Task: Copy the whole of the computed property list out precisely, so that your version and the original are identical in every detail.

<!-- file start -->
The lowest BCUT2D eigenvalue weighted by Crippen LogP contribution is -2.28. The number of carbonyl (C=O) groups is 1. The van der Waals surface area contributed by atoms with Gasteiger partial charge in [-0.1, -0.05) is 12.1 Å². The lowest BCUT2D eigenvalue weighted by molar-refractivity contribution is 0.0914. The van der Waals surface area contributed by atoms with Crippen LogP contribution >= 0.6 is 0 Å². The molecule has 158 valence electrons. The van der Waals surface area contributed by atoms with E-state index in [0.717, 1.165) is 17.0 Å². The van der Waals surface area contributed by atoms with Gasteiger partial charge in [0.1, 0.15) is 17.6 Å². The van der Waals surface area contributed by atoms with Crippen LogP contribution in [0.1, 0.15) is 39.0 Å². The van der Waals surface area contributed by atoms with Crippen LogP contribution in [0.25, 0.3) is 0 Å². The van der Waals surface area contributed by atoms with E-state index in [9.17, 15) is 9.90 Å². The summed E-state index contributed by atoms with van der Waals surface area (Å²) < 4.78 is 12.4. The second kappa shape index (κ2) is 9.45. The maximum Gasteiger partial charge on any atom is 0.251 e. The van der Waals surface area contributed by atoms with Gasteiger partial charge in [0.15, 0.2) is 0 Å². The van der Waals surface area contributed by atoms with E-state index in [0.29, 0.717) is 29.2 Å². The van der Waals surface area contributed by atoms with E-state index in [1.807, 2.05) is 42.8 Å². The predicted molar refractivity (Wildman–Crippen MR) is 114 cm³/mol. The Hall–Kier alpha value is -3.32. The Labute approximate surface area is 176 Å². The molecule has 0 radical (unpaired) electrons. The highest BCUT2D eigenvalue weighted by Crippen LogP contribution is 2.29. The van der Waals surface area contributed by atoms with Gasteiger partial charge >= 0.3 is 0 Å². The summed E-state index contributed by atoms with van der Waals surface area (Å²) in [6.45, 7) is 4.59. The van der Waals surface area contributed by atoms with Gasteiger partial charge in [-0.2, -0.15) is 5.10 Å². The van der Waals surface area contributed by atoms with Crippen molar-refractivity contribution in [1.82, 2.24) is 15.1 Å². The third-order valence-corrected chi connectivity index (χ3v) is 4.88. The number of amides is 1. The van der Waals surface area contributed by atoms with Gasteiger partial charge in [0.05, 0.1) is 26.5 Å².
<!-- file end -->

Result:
The lowest BCUT2D eigenvalue weighted by Crippen LogP contribution is -2.28. The number of carbonyl (C=O) groups is 1. The van der Waals surface area contributed by atoms with Gasteiger partial charge in [-0.1, -0.05) is 12.1 Å². The lowest BCUT2D eigenvalue weighted by molar-refractivity contribution is 0.0914. The van der Waals surface area contributed by atoms with Crippen LogP contribution >= 0.6 is 0 Å². The molecule has 158 valence electrons. The van der Waals surface area contributed by atoms with E-state index in [0.717, 1.165) is 17.0 Å². The van der Waals surface area contributed by atoms with Gasteiger partial charge in [0.1, 0.15) is 17.6 Å². The van der Waals surface area contributed by atoms with Crippen LogP contribution in [0.1, 0.15) is 39.0 Å². The van der Waals surface area contributed by atoms with Crippen LogP contribution in [0.25, 0.3) is 0 Å². The van der Waals surface area contributed by atoms with E-state index in [9.17, 15) is 9.90 Å². The summed E-state index contributed by atoms with van der Waals surface area (Å²) < 4.78 is 12.4. The second kappa shape index (κ2) is 9.45. The maximum Gasteiger partial charge on any atom is 0.251 e. The van der Waals surface area contributed by atoms with Gasteiger partial charge in [0.15, 0.2) is 0 Å². The van der Waals surface area contributed by atoms with E-state index in [0.29, 0.717) is 29.2 Å². The van der Waals surface area contributed by atoms with E-state index in [1.807, 2.05) is 42.8 Å². The predicted molar refractivity (Wildman–Crippen MR) is 114 cm³/mol. The Hall–Kier alpha value is -3.32. The Labute approximate surface area is 176 Å². The molecule has 0 radical (unpaired) electrons. The highest BCUT2D eigenvalue weighted by Crippen LogP contribution is 2.29. The van der Waals surface area contributed by atoms with Gasteiger partial charge >= 0.3 is 0 Å². The summed E-state index contributed by atoms with van der Waals surface area (Å²) in [6.45, 7) is 4.59. The van der Waals surface area contributed by atoms with Gasteiger partial charge in [-0.2, -0.15) is 5.10 Å². The van der Waals surface area contributed by atoms with Crippen molar-refractivity contribution in [1.82, 2.24) is 15.1 Å². The third-order valence-corrected chi connectivity index (χ3v) is 4.88. The number of amides is 1. The van der Waals surface area contributed by atoms with Gasteiger partial charge in [0.05, 0.1) is 26.5 Å².